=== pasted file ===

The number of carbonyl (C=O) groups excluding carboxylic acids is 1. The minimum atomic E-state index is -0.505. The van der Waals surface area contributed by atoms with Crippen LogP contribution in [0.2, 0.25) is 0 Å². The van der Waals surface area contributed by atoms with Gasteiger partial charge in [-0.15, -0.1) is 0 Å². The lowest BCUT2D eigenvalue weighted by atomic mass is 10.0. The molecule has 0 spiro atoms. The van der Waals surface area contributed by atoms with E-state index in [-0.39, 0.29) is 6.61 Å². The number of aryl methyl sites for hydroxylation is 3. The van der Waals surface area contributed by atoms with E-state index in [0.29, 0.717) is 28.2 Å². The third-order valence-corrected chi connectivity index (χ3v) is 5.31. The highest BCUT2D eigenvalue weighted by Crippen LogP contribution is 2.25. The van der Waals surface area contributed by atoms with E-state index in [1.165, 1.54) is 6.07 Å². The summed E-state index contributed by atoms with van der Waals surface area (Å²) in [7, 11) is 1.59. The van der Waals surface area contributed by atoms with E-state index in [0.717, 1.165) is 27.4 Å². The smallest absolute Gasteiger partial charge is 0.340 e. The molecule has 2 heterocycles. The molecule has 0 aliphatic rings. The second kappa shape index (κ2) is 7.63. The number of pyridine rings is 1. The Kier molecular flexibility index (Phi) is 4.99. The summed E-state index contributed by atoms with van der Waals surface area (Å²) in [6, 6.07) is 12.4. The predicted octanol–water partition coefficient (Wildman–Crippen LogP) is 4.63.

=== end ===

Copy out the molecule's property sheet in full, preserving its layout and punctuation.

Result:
The number of carbonyl (C=O) groups excluding carboxylic acids is 1. The minimum atomic E-state index is -0.505. The van der Waals surface area contributed by atoms with Crippen LogP contribution in [0.2, 0.25) is 0 Å². The van der Waals surface area contributed by atoms with Gasteiger partial charge in [-0.15, -0.1) is 0 Å². The lowest BCUT2D eigenvalue weighted by atomic mass is 10.0. The molecule has 0 spiro atoms. The van der Waals surface area contributed by atoms with E-state index in [-0.39, 0.29) is 6.61 Å². The number of aryl methyl sites for hydroxylation is 3. The van der Waals surface area contributed by atoms with E-state index in [0.29, 0.717) is 28.2 Å². The third-order valence-corrected chi connectivity index (χ3v) is 5.31. The highest BCUT2D eigenvalue weighted by Crippen LogP contribution is 2.25. The van der Waals surface area contributed by atoms with E-state index in [1.165, 1.54) is 6.07 Å². The summed E-state index contributed by atoms with van der Waals surface area (Å²) in [7, 11) is 1.59. The van der Waals surface area contributed by atoms with E-state index in [0.717, 1.165) is 27.4 Å². The smallest absolute Gasteiger partial charge is 0.340 e. The molecule has 2 heterocycles. The molecule has 0 aliphatic rings. The second kappa shape index (κ2) is 7.63. The number of pyridine rings is 1. The Kier molecular flexibility index (Phi) is 4.99. The summed E-state index contributed by atoms with van der Waals surface area (Å²) in [6, 6.07) is 12.4. The predicted octanol–water partition coefficient (Wildman–Crippen LogP) is 4.63.